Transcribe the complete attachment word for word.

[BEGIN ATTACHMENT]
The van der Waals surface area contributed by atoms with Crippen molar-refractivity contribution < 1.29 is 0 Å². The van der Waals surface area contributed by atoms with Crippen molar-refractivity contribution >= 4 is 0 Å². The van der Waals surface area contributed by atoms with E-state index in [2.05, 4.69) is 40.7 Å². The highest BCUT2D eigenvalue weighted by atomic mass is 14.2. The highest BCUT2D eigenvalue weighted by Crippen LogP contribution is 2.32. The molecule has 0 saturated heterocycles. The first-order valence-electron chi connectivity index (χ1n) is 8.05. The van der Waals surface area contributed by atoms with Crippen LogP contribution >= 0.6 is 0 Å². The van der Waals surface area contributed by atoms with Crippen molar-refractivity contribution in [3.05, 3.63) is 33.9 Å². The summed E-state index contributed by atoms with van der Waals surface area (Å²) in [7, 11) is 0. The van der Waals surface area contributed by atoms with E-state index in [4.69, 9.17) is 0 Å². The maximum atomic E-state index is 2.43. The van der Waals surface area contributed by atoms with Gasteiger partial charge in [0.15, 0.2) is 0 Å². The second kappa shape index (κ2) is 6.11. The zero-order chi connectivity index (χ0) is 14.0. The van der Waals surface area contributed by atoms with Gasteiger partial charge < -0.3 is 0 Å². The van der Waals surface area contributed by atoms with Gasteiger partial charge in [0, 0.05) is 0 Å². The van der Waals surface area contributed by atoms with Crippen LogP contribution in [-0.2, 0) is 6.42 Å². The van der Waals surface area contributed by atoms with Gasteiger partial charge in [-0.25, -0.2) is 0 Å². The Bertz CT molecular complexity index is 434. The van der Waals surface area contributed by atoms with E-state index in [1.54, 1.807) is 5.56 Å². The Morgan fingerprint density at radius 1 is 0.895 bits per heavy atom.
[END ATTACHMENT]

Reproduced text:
The van der Waals surface area contributed by atoms with Crippen molar-refractivity contribution < 1.29 is 0 Å². The van der Waals surface area contributed by atoms with Crippen molar-refractivity contribution >= 4 is 0 Å². The van der Waals surface area contributed by atoms with E-state index in [2.05, 4.69) is 40.7 Å². The highest BCUT2D eigenvalue weighted by atomic mass is 14.2. The highest BCUT2D eigenvalue weighted by Crippen LogP contribution is 2.32. The molecule has 0 saturated heterocycles. The first-order valence-electron chi connectivity index (χ1n) is 8.05. The van der Waals surface area contributed by atoms with Crippen LogP contribution >= 0.6 is 0 Å². The van der Waals surface area contributed by atoms with Crippen molar-refractivity contribution in [3.05, 3.63) is 33.9 Å². The summed E-state index contributed by atoms with van der Waals surface area (Å²) in [7, 11) is 0. The van der Waals surface area contributed by atoms with E-state index in [4.69, 9.17) is 0 Å². The maximum atomic E-state index is 2.43. The van der Waals surface area contributed by atoms with Gasteiger partial charge in [0.15, 0.2) is 0 Å². The second kappa shape index (κ2) is 6.11. The zero-order chi connectivity index (χ0) is 14.0. The van der Waals surface area contributed by atoms with Gasteiger partial charge < -0.3 is 0 Å². The van der Waals surface area contributed by atoms with Gasteiger partial charge in [0, 0.05) is 0 Å². The van der Waals surface area contributed by atoms with Crippen LogP contribution in [-0.2, 0) is 6.42 Å². The van der Waals surface area contributed by atoms with Gasteiger partial charge in [-0.25, -0.2) is 0 Å². The Bertz CT molecular complexity index is 434. The van der Waals surface area contributed by atoms with E-state index in [1.54, 1.807) is 5.56 Å². The Morgan fingerprint density at radius 1 is 0.895 bits per heavy atom.